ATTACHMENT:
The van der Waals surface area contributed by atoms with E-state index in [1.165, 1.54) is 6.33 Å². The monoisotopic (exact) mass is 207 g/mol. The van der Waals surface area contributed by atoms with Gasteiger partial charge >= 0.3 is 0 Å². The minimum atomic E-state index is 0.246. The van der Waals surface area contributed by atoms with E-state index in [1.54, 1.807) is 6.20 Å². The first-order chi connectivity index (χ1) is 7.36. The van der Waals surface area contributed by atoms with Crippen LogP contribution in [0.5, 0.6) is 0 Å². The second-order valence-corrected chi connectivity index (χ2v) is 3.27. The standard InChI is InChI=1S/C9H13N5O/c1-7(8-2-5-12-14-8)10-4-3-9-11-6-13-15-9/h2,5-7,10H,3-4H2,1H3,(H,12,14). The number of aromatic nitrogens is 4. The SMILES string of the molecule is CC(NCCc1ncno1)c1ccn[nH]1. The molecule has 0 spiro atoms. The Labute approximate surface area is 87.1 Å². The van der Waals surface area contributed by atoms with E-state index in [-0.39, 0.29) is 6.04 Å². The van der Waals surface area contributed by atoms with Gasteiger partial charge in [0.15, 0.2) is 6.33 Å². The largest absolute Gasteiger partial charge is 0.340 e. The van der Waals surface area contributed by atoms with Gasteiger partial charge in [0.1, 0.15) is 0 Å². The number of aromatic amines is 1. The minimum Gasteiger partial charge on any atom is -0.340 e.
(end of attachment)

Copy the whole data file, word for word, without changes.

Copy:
The van der Waals surface area contributed by atoms with E-state index in [1.165, 1.54) is 6.33 Å². The monoisotopic (exact) mass is 207 g/mol. The van der Waals surface area contributed by atoms with Gasteiger partial charge >= 0.3 is 0 Å². The minimum atomic E-state index is 0.246. The van der Waals surface area contributed by atoms with E-state index in [1.54, 1.807) is 6.20 Å². The first-order chi connectivity index (χ1) is 7.36. The van der Waals surface area contributed by atoms with Crippen LogP contribution in [0.5, 0.6) is 0 Å². The second-order valence-corrected chi connectivity index (χ2v) is 3.27. The standard InChI is InChI=1S/C9H13N5O/c1-7(8-2-5-12-14-8)10-4-3-9-11-6-13-15-9/h2,5-7,10H,3-4H2,1H3,(H,12,14). The number of aromatic nitrogens is 4. The SMILES string of the molecule is CC(NCCc1ncno1)c1ccn[nH]1. The molecule has 0 spiro atoms. The Labute approximate surface area is 87.1 Å². The van der Waals surface area contributed by atoms with E-state index in [-0.39, 0.29) is 6.04 Å². The van der Waals surface area contributed by atoms with Gasteiger partial charge in [0.15, 0.2) is 6.33 Å². The largest absolute Gasteiger partial charge is 0.340 e. The van der Waals surface area contributed by atoms with Gasteiger partial charge in [0.1, 0.15) is 0 Å². The number of aromatic amines is 1. The minimum Gasteiger partial charge on any atom is -0.340 e.